"I try to bust some myths and some misconceptions and say that actually, we're a lot better off with healthy shark populations than we are without them," Shiffman said.
Shiffman got a Twitter account in 2009, a time when some of his peers thought it was unprofessional for researchers to be on social media. Shiffman realized social media could be an effective tool for scientists to communicate with the public and combat the spread of misinformation.
"I think the last few years have shown us that it matters, that real, correct information from experts is shared rather than pseudo-scientific conspiracy theory nonsense," Shiffman said. "And part of that means more people who know what they're talking about need to be in the trenches on the front lines."
To help promote a more positive message about sharks, Shiffman published a book in May introducing readers to the world of sharks, how they benefit our ecosystem and how we can protect them.
In "Why Sharks Matter: A Deep Dive with the World's Most Misunderstood Predator," Shiffman explores areas of shark conservation less known by the public, like sustainable shark fisheries — geographic areas where fish, including sharks, are harvested.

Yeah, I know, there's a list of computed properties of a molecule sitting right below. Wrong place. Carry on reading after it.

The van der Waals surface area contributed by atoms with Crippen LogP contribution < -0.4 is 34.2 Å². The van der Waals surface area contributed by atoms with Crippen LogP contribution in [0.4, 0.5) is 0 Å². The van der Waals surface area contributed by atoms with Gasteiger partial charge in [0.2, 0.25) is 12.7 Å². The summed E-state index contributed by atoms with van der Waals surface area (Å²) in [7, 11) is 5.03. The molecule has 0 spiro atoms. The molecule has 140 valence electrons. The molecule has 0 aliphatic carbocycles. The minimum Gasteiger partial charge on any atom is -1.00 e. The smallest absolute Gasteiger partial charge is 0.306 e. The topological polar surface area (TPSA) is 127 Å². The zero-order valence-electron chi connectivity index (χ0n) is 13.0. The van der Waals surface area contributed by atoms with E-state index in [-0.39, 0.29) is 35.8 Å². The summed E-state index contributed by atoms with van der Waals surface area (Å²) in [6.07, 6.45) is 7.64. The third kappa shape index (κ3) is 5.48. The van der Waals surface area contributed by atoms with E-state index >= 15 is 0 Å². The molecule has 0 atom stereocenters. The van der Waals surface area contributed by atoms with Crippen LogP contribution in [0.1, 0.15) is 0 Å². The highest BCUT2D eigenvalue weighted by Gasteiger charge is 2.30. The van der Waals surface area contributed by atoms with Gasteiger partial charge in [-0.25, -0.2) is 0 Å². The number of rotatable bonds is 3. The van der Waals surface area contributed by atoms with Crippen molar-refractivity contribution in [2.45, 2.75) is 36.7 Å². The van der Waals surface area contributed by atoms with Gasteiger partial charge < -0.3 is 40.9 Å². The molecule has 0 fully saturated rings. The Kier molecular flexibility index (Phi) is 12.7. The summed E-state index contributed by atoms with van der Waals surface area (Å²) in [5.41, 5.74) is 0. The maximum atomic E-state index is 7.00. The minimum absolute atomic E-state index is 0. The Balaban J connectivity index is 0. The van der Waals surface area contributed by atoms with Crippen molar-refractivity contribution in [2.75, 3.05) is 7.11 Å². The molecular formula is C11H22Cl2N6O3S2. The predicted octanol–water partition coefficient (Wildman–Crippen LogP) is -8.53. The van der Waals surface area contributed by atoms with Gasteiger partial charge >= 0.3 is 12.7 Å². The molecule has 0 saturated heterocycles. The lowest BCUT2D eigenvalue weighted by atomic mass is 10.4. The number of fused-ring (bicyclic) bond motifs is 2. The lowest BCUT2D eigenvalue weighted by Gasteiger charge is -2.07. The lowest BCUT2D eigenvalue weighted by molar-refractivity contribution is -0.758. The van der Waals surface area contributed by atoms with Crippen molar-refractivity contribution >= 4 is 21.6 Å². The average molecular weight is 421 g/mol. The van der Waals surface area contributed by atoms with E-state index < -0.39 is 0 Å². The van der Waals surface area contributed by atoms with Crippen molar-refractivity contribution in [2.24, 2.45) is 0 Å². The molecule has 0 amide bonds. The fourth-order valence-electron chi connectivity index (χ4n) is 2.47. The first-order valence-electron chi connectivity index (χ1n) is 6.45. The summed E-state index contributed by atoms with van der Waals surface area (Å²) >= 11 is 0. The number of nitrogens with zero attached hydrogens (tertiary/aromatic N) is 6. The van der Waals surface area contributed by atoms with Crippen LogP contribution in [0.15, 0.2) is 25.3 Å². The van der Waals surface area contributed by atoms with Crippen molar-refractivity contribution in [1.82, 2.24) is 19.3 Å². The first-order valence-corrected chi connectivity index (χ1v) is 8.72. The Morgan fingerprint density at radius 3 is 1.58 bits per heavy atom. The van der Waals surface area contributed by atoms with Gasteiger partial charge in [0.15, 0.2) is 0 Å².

Catherine Macdonald, a marine conservation biologist who has studied shark conservation policies with Shiffman, said although it is understandable why people would want to stop shark fishing, sustainable shark fisheries can addresses the economic needs of communities that rely on sharks as a food source while keeping shark populations healthy.
"Globally, many shark fisheries are important to the food security of communities that are vulnerable to food scarcity," Macdonald said.
In documentaries and on social media, Shiffman said certain conservation policies get more attention than others, usually to the detriment of our oceans.
"You would get the impression from following certain influential accounts from non-experts on social media, or from watching 'Shark Week' or from movies like 'Seaspiracy' that the only threat facing sharks is shark fin soup … when you only focus on a tiny part of the problem, you ignore a lot of the problems," Shiffman said.
Even though some policies that would help shark populations and the ocean are brushed aside, Shiffman said there are places where progress is being made, like provisions in the Inflation Reduction Act.
"There's a lot of great stuff for the climate and the environment in that bill, including some ocean conservation and coastal conservation money that hasn't gotten a lot of publicity yet," Shiffman said. "That we could accomplish that while the country is facing so many other challenges in such a narrowly divided Senate gives me a lot of hope."
Edited by Logan Stanley, Grace Copperthite and Piper Hansen.
Kaden is a reporter for the Biztech desk, focusing on student run business, people profiles and research papers. During his time at The State Press, Kaden's biggest piece was about ASU's history with NASA. He's a sophomore majoring in Journalism and Mass Communication.